After Mary Oliver's lovely poem about the swan yesterday, here's a follow-up poem to wrap up this weekend. From the famous odes to the skylark (Shelley) and the nightingale (Keats), to multiple references to birds in the Bard's work, to Mary Oliver's tributes to smockingbirds, swans and geese, to today's poem by Robert Penn Warren celebrating the hawk, poetry seems to have paid tribute to birds over the years in many different ways. I suppose, one could say there is an element of birds that is innately inspirational to poetry -- helping us take flights of fancy and letting our imaginations soar over new landscapes (and mindscapes) and dare I say, liberating us from the confines of the ordinary and the mundane.
The poets are thus liberating gods. The ancient British bards had for the title of their order, "Those who are free throughout the world." They are free, and they make free. An imaginative book renders us much more service at first, by stimulating us through its tropes, than afterward, when we arrive at the precise sense of the author. I think nothing is of any value in books, excepting the transcendental and extraordinary. - Ralph Waldo Emerson (The Poet).
 http://upload.wikimedia.org/wikipedia/commons/3/3c/Robert_Penn_Warren.jpg
Robert Penn Warren (Born: April 24 1905, Guthrie, KY - Died: September 15 1989, Stratton, VT). Trivia: He is the only person to have won Pulitzer Prizes for both fiction and poetry, winning the 1947 Pulitzer Prize for his novel All the King's Men and the Pulitzer Prize for Poetry in 1958 & 1979.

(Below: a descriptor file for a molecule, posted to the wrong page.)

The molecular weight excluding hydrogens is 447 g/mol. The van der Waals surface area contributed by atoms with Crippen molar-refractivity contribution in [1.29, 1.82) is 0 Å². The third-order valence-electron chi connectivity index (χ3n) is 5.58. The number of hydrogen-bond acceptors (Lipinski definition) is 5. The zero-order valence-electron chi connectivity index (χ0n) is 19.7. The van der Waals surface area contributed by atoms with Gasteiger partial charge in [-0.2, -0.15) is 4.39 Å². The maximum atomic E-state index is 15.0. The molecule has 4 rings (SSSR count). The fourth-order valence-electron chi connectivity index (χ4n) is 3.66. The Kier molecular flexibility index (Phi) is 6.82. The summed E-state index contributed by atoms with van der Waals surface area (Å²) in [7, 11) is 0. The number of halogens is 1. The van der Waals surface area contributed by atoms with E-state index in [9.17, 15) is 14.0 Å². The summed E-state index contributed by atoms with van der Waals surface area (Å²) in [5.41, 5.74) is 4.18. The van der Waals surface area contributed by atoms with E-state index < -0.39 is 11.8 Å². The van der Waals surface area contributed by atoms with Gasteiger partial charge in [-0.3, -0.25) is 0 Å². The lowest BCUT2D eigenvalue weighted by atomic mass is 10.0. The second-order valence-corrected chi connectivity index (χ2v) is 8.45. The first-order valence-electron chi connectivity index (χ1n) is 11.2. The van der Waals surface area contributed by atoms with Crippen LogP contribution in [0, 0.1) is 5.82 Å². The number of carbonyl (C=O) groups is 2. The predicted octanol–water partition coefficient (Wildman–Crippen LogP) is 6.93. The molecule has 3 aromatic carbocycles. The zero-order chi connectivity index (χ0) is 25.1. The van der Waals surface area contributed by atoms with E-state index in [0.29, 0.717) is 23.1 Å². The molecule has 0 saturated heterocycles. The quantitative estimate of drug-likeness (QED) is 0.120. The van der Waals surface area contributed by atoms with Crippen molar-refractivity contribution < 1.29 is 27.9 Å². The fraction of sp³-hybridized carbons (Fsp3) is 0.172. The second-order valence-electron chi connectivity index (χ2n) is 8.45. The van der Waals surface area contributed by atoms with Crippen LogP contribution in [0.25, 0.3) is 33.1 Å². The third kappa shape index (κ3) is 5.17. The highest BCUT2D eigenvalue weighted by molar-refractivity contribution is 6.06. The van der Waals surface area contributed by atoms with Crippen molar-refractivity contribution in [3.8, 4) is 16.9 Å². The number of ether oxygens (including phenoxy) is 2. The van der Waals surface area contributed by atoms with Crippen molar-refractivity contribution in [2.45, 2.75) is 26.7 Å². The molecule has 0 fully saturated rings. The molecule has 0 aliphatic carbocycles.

Onto today's poem.... 

Evening Hawk   
by Robert Penn Warren

From plane of light to plane, wings dipping through
Geometries and orchids that the sunset builds,
Out of the peak's black angularity of shadow, riding
The last tumultuous avalanche of
Light above pines and the guttural gorge,
The hawk comes.
               His wing
Scythes down another day, his motion
Is that of the honed steel-edge, we hear
The crashless fall of stalks of Time.

The head of each stalk is heavy with the gold of our error.

Look!  Look!  he is climbing the last light
Who knows neither Time nor error, and under
Whose eye, unforgiving, the world, unforgiven, swings
Into shadow.

          Long now,
The last thrush is still, the last bat
Now cruises in his sharp hieroglyphics.  His wisdom
Is ancient, too, and immense.  The star
Is steady, like Plato, over the mountain.

If there were no wind we might, we think, hear
The earth grind on its axis, or history
Drip in darkness like a leaking pipe in the cellar.

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